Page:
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abstract = "Background: Acylcarnitines have important functions in mitochondrial energetics and β-oxidation, and have been implicated to play a significant role in metabolic functions of the brain. This retrospective study examined whether plasma acylcarnitine profiles can help biochemically distinguish the three phenotypic subtypes of major depressive disorder (MDD): core depression (CD+), anxious depression (ANX+), and neurovegetative symptoms of melancholia (NVSM+). Methods: Depressed outpatients (n = 240) from the Mayo Clinic Pharmacogenomics Research Network were treated with citalopram or escitalopram for eight weeks. Plasma samples collected at baseline and after eight weeks of treatment with citalopram or escitalopram were profiled for short-, medium- and long-chain acylcarnitine levels using AbsoluteIDQ{\circledR}p180-Kit and LC-MS. Linear mixed effects models were used to examine whether acylcarnitine levels discriminated the clinical phenotypes at baseline or eight weeks post-treatment, and whether temporal changes in acylcarnitine profiles differed between groups. Results: Compared to ANX+, CD+ and NVSM+ had significantly lower concentrations of short- and long-chain acylcarnitines at both baseline and week 8. In NVSM+, the medium- and long-chain acylcarnitines were also significantly lower in NVSM+ compared to ANX+. Short-chain acylcarnitine levels increased significantly from baseline to week 8 in CD+ and ANX+, whereas medium- and long-chain acylcarnitines significantly decreased in CD+ and NVSM+. Conclusions: In depressed patients treated with SSRIs, β-oxidation and mitochondrial energetics as evaluated by levels and changes in acylcarnitines may provide the biochemical basis of the clinical heterogeneity of MDD, especially when combined with clinical characteristics.",
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AU - The Mood Disorders Precision Medicine Consortium (MDPMC)

AU - Ahmed, Ahmed T.

AU - MahmoudianDehkordi, Siamak

AU - Bhattacharyya, Sudeepa

AU - Arnold, Matthias

AU - Liu, Duan

AU - Neavin, Drew

AU - Moseley, M. Arthur

AU - Thompson, J. Will

AU - Williams, Lisa St John

AU - Louie, Gregory

AU - Skime, Michelle K.

AU - Wang, Liewei

AU - Riva-Posse, Patricio

AU - McDonald, William M.

AU - Bobo, William V.

AU - Craighead, W. Edward

AU - Krishnan, Ranga

AU - Weinshilboum, Richard M.

AU - Dunlop, Boadie W.

AU - Millington, David S.

AU - Rush, A. John

AU - Frye, Mark A.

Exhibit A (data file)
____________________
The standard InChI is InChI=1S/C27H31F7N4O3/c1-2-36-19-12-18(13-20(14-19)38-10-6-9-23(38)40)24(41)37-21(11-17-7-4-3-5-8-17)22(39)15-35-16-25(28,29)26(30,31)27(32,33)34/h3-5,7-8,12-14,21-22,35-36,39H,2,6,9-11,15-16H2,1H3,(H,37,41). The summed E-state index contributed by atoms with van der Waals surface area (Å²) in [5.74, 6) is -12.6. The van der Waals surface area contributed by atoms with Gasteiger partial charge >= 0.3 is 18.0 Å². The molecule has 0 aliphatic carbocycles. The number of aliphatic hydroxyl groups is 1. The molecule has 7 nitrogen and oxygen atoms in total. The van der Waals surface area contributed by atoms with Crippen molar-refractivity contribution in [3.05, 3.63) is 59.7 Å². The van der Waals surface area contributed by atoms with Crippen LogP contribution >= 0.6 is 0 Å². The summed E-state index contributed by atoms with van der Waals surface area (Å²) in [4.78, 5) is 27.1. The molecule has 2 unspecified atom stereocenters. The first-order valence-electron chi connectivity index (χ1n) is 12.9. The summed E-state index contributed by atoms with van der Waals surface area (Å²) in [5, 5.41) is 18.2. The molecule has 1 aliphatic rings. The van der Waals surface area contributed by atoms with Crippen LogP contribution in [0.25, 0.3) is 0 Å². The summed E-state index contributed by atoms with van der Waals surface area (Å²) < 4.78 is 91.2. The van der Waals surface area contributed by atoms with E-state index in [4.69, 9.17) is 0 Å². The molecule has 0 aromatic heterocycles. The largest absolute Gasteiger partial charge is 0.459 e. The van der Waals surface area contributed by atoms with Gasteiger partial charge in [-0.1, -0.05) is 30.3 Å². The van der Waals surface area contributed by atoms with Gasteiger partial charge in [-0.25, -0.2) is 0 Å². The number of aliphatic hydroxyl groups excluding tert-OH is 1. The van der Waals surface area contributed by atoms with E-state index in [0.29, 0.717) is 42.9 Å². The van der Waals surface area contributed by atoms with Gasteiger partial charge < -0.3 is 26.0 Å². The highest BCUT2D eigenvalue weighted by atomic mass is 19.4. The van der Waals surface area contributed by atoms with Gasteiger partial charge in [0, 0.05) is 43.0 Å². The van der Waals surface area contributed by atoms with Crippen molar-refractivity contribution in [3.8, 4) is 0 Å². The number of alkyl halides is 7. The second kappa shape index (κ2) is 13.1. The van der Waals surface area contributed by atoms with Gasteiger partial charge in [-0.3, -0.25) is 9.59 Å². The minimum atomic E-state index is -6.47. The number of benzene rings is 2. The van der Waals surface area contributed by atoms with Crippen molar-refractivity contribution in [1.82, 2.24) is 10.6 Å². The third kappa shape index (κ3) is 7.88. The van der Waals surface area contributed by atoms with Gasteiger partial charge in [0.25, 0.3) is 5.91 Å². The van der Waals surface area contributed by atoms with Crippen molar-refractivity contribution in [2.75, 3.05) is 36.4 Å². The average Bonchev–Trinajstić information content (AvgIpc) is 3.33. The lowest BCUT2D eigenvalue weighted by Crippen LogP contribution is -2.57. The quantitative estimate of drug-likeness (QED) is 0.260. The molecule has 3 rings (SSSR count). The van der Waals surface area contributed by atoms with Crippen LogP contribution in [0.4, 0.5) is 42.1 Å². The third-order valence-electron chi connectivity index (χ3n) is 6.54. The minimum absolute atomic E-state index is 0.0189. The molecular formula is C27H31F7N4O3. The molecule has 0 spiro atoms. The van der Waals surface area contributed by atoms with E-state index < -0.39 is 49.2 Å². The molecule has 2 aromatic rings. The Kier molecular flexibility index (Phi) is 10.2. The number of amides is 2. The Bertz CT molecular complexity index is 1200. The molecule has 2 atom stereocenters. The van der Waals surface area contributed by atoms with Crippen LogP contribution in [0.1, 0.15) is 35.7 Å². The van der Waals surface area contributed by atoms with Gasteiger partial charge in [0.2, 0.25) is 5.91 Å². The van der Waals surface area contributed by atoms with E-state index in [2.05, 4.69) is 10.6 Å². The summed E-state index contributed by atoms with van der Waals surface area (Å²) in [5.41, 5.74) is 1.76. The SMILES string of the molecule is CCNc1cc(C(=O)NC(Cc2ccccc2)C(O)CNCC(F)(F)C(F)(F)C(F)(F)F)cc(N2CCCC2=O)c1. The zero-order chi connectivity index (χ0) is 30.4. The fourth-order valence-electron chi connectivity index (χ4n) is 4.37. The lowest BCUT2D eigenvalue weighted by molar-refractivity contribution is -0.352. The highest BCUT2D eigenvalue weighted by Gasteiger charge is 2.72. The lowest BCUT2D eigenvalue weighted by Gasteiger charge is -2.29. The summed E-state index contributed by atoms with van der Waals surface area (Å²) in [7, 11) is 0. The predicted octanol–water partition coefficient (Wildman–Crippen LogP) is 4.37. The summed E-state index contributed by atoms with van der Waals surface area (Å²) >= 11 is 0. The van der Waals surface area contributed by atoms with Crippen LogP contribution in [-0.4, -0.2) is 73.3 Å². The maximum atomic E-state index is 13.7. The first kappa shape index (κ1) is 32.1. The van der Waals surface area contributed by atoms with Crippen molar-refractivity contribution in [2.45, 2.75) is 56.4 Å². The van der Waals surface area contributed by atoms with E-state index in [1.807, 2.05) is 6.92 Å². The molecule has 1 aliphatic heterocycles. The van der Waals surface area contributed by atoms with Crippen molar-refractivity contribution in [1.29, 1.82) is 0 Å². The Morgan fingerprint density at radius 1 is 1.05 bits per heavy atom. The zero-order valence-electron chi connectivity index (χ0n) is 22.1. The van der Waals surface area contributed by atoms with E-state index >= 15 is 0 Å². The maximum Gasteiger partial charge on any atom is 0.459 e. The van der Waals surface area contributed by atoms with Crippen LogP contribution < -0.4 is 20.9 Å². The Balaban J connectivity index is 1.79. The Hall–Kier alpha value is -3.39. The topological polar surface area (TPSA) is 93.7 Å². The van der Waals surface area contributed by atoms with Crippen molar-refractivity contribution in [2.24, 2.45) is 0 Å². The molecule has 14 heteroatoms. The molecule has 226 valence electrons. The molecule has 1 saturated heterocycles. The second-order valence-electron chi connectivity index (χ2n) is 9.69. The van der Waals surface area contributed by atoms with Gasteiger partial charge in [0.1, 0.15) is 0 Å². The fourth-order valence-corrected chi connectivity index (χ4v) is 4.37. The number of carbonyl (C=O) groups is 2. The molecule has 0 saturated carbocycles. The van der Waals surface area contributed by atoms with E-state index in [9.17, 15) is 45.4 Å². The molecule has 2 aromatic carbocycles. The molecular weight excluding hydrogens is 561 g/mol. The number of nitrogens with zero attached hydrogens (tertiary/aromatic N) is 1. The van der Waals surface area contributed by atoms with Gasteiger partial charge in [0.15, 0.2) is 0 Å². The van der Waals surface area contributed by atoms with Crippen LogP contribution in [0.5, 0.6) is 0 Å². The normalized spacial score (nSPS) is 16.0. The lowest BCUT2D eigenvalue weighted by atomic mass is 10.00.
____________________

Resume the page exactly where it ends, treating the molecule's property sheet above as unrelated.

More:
AU - Kaddurah-Daouk, Rima

PY - 2020/3/1

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N2 - Background: Acylcarnitines have important functions in mitochondrial energetics and β-oxidation, and have been implicated to play a significant role in metabolic functions of the brain. This retrospective study examined whether plasma acylcarnitine profiles can help biochemically distinguish the three phenotypic subtypes of major depressive disorder (MDD): core depression (CD+), anxious depression (ANX+), and neurovegetative symptoms of melancholia (NVSM+). Methods: Depressed outpatients (n = 240) from the Mayo Clinic Pharmacogenomics Research Network were treated with citalopram or escitalopram for eight weeks. Plasma samples collected at baseline and after eight weeks of treatment with citalopram or escitalopram were profiled for short-, medium- and long-chain acylcarnitine levels using AbsoluteIDQ®p180-Kit and LC-MS. Linear mixed effects models were used to examine whether acylcarnitine levels discriminated the clinical phenotypes at baseline or eight weeks post-treatment, and whether temporal changes in acylcarnitine profiles differed between groups. Results: Compared to ANX+, CD+ and NVSM+ had significantly lower concentrations of short- and long-chain acylcarnitines at both baseline and week 8. In NVSM+, the medium- and long-chain acylcarnitines were also significantly lower in NVSM+ compared to ANX+. Short-chain acylcarnitine levels increased significantly from baseline to week 8 in CD+ and ANX+, whereas medium- and long-chain acylcarnitines significantly decreased in CD+ and NVSM+. Conclusions: In depressed patients treated with SSRIs, β-oxidation and mitochondrial energetics as evaluated by levels and changes in acylcarnitines may provide the biochemical basis of the clinical heterogeneity of MDD, especially when combined with clinical characteristics.